News Top 10 World

Top 10 deadliest pandemics in history

Top 10 deadliest pandemics in history

The coronavirus pandemic has so far infected 3.1 million people worldwide, and killed at least 217,000 people. The virus that originated in Wuhan, China in December 2019 has reached almost every country on the planet. It’s too early to say how many lives the COVID-19 pandemic would claim before the nightmare is over. We also don’t know which place it would eventually occupy among the deadliest pandemics in history.

Ranked: Deadliest pandemics of all time

Humanity has survived numerous pandemic outbreaks throughout history. A pandemic is when a disease spreads across continents. Some of them have wiped out a huge chunk of the world’s population. These are the ten deadliest pandemics humanity has ever seen. The ranking is based on the estimated number of deaths.

10- Third Cholera (1852)

The world has survived seven cholera pandemics, and the third one that occurred in 1852 was the deadliest of them all. It originated in India in 1852 and quickly spread across Asia, Europe, Africa, and even North America. By 1860, it had claimed more than one million lives worldwide. After intensive study, British physician Dr. John Snow found in 1854 that cholera was spreading via contaminated water.

9- Hong Kong Flu (1968)

The Hong Kong flu pandemic that began in 1968 was caused by the H3N2 strain of the Influenza A virus. The new strain reportedly evolved from a previous flu outbreak of 1957. In just 17 days after Hong Kong reported the first case, the virus had reached Vietnam, Singapore, and other countries. It had spread to India, Europe, the US, Australia, and other regions in just three months. The Hong Kong flu killed more than one million people.

8- Russian Flu (1889-1890)

Believed to be caused by the H2N2 strain of Influenza, this outbreak began in the Russian Empire in 1889. Thanks to the advent of modern transport infrastructure, it quickly spread to the Northern Hemisphere. It was the first true pandemic in the era of bacteriology. The Russian flu is estimated to have killed more than one million people.

7- Asian Flu (1957)

The Asian flu was caused by H2N2 avian strain of Influenza A virus. It originated in China and lasted a couple of years. The Asian flu traveled from Guizhou province of China to Singapore, Hong Kong, the United States, and other countries. According to the World Health Organization, the Asian flu killed approximately 2 million people worldwide.

6- Antonine Plague (165-180 AD)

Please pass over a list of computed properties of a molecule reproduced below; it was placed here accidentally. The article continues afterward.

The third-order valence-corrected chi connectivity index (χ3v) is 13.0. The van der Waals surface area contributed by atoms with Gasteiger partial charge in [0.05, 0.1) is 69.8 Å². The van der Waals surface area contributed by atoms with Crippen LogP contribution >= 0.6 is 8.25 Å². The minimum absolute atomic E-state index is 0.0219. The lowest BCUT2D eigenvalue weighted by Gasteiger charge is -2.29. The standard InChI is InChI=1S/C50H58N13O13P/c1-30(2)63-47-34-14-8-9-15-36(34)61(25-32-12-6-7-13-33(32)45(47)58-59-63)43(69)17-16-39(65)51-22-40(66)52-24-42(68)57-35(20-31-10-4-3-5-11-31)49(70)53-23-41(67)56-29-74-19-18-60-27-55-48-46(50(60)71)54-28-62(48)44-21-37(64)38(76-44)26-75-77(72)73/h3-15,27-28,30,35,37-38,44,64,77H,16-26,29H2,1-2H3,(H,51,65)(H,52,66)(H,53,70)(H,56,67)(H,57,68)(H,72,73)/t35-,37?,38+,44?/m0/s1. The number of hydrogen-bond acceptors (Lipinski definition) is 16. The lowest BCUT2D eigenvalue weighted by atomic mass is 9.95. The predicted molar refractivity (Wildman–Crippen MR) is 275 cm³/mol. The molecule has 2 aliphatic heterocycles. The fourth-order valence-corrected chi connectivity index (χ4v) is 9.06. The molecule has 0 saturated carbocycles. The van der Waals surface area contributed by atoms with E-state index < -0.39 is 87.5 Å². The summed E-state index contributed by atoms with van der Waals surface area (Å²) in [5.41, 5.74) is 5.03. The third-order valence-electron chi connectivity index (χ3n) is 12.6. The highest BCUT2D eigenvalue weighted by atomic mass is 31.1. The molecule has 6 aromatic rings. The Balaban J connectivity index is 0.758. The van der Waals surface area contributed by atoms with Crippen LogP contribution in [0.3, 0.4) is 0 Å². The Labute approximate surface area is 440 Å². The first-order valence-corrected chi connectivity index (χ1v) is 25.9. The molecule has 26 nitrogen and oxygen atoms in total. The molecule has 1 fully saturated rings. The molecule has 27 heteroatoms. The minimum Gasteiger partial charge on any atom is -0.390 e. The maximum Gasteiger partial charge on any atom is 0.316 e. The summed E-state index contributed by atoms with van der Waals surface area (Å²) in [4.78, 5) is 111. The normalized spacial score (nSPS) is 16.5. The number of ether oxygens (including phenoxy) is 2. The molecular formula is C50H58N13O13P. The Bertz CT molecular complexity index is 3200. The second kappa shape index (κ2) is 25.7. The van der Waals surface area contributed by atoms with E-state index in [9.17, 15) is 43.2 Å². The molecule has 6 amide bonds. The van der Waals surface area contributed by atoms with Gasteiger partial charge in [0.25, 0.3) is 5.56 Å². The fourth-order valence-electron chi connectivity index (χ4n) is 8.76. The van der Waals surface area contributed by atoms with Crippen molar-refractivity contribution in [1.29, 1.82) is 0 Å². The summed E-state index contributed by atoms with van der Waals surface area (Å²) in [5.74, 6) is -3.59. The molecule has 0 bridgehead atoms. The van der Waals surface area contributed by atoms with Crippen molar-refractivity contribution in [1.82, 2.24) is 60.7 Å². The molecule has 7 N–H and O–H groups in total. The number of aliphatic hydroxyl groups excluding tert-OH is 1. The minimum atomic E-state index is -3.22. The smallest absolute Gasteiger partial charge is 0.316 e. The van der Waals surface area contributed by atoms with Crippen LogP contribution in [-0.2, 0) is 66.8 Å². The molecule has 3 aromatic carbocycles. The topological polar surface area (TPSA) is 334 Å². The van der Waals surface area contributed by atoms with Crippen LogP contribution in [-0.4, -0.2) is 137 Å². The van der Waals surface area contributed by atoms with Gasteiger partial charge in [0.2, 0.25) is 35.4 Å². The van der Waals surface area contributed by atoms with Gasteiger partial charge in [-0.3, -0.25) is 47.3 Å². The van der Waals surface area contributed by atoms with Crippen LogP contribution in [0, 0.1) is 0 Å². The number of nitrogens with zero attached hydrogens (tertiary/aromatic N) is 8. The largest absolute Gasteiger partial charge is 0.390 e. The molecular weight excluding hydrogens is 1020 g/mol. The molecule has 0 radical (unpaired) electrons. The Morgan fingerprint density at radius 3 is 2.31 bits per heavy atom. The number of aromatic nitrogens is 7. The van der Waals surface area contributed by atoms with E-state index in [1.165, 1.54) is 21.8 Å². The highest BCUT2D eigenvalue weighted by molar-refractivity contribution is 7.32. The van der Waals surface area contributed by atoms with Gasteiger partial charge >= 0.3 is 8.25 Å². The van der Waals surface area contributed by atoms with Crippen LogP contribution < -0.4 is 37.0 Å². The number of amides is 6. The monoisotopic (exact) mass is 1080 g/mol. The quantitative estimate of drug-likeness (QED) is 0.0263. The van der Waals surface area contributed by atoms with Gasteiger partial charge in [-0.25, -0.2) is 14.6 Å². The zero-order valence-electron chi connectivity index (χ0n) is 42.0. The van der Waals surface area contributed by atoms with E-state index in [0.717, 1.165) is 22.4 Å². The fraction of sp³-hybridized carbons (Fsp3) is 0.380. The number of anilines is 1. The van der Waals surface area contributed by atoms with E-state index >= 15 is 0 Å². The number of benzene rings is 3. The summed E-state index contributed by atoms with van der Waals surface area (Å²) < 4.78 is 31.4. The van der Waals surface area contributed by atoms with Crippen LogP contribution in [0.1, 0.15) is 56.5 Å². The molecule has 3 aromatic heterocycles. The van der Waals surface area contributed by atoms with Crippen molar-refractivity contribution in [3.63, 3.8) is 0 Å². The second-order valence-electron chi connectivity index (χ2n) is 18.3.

The Antonine plague – also called the Plague of Galen – killed a staggering five million people in the Roman Empire nearly 2,000 years ago. According to experts, it was either measles or smallpox brought to Rome by soldiers returning from Mesopotamia. Unknowingly, they brought a disease that almost decimated the Roman army.

5- Third Plague (1855)

The third plague was a bubonic plague pandemic that originated in the Yunnan province of China in 1855. It was said to have been caused by the Yersinia pestis bacteria. According to the World Health Organization, the pandemic was active until 1960. It is estimated to have killed 12 million people worldwide, about 10 million of them in India alone.

4- Plague of Justinian (541-542 AD)

The plague of Justinian was the first bubonic plague outbreak, occurring in 541-542 AD. It is still among the deadliest pandemics of all time. The pandemic hit the Byzantine Empire and the surrounding cities. It spread rapidly due to a vast number of unclean ships reaching the ports. It is estimated to have killed 30-50 million people at a time when the entire Europe’s popular was under 100 million.

3- HIV/AIDS (2005-2012)

The Human Immunodeficiency Virus (HIV) was first identified in Congo in 1976. Though it had killed thousands of people in Africa, it didn’t become a pandemic until 2005. The sexually transmitted virus peaked between 2005 and 2012, killing an estimated 36 million people worldwide. It is still one of the biggest killers in the world.

2- Spanish Flu (1918)

The current coronavirus pandemic is being frequently compared to the Spanish flu pandemic of 1918. The Spanish flu was one of the deadliest outbreaks of all time. Caused by the H1N1 Influenza virus, it infected about 500 million people and killed more than 50 million across Europe and many other countries. Between January 1918 and December 1920, it infected nearly 40% of the world’s entire population.

1- Black Death (1346-1353)

With more than 200 million deaths, the Black Death remains by far the deadliest pandemic in recorded history. It was a bubonic plague that originated in Asia and traveled across the globe on merchant ships infested with black rats. The Black Death changed the demographies of Asia, Africa, and Europe between 1346 and 1353. Ports were major urban centers at the time, which allowed the black rats and fleas and the bacteria to thrive.

About the author

Vikas Shukla

Vikas Shukla

Vikas is Insider Paper's Editor/Writer. He has been covering the latest developments in Tech and Politics for about a decade. He loves trekking, playing chess, and reading. - Email: copywritershukla@gmail.com




Calendar Archive

August 2020
M T W T F S S
 12
3456789
10111213141516
17181920212223
24252627282930
31  

Daily Newsletter